A pandemic is strange in that it’s both terrible and boring. Terrible in that a million people in the U.S. and 3 million around the globe have gotten the bug. People who never before heard of Johns Hopkins University are now glued to its lurid worldwide map.
Boring in that the routines and language the pandemic have spawned have grown tiresome., especially the language and all the new metaphoric clichés. My top candidates for the Fingernails on Chalkboard awards are:
Zoom: Talking about it, discussing its vicissitudes, joking about how it’s infected everyone’s life — booorrrrrring!
Pivot and pivoting: I’d guess half the dozens and dozens of press releases I receive every day concern this or that company “pivoting” to making something else — respirators, ventilators, face masks, voodoo dolls. Thank you for helping out, but please stop talking about pivoting.
Social distance/distancing — First of all, it’s not social. My section of street held a keeping-apart social hour, with people wandering from one driveway to the other. Everyone kept the requisite 6 or 8 feet away. But it wasn’t “social” distancing. It was socializing a little farther away than usual. One lawn I walked past the other day had a big sign with a 6-foot arrow. “Social Distancing: It Saves Lives,” it read. I thought, “Thanks for the moralizing. I hadn’t heard.”
Virtual: Virtual meetings, virtual conferences, virtual trade shows, virtual cocktail hours, virtual classrooms … virtual this, virtual that, virtual, virtual, virtual. Like “real time,” this done-to-death cliché has its origins in a specific computing technique, dating back nearly to ENIAC (kids, that’s Electronic Numerical Integrator and Computer). Only later did virtual, in some instances, mean “remote.” Can’t we just say online, which these gatherings actually are?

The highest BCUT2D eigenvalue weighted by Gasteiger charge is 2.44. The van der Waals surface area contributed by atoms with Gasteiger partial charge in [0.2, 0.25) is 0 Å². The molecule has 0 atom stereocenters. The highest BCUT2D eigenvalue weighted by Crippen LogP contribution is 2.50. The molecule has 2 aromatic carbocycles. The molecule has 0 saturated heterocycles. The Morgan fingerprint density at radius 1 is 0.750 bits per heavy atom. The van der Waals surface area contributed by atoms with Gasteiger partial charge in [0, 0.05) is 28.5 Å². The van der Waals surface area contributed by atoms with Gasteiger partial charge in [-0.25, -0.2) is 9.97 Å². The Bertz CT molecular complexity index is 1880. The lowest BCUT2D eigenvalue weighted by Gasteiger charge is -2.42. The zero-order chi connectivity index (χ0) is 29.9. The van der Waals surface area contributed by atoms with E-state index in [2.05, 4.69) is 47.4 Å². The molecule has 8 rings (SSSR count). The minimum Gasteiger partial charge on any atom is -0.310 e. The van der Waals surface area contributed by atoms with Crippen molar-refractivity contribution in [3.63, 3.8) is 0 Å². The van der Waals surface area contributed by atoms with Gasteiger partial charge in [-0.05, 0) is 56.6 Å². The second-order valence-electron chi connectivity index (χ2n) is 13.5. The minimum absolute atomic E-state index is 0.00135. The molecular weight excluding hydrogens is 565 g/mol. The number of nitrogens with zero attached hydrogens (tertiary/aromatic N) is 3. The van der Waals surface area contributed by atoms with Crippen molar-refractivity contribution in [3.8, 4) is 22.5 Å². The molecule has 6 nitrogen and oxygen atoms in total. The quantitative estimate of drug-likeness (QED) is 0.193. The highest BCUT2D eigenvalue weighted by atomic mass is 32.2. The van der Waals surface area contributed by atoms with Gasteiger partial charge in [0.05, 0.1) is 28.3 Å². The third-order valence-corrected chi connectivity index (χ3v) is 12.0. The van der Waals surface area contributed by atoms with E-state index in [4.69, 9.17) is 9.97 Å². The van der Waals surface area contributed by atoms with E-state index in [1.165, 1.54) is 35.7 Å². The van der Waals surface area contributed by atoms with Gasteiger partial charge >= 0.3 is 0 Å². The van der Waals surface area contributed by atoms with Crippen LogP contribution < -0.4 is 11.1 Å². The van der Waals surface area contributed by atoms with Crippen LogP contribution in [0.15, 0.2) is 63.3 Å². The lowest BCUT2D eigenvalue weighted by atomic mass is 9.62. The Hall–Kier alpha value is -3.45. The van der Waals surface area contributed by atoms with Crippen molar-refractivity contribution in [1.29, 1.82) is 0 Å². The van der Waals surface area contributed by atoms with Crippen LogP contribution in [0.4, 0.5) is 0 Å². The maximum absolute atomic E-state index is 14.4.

Viral: Take the “tu” out of virtual and you’ve got viral. A family videoing itself in a way to ensure future inclusion in awkward family video compilations — it’s gone “viral,” we learn. What does gone viral really mean? Simply that too many bored people are watching and forwarding stuff on YouTube and Facebook.
New normal: Ugh. This is not a new normal, it’s a temporary abnormal. Just stop.
Lock down: Except for prison inmates, no one is technically locked down. That’s true even in states with the most aggressive governors, where it admittedly comes close. It’s okay to go buy food or get a broken leg set. In China we saw footage of troops welding people’s doors shut, but so far U.S. authorities more or less follow the Constitution.
“We’ll get through this,” and its cousin, “We’re all in this together”: Well, yes, both are factually correct. But what do they really say? Mostly they’re used in advertising, like, as a moral fig leaf for trying to get you into an 84-month car loan.
“In these uncertain times…”: For Heaven’s sake, what times ever have been certain? (Thanks to producer Eric White for that one.)
“Stay well and healthy”: Thank you, but this ranks right up with “Thoughts and prayers.” Of course we hope everyone is okay, but it’s also okay not to start every virtual conversation with it.
Stay safe, wash your hands thoroughly then sanitize them. Mask up and avoid respiratory droplets. You can make it till we reopen.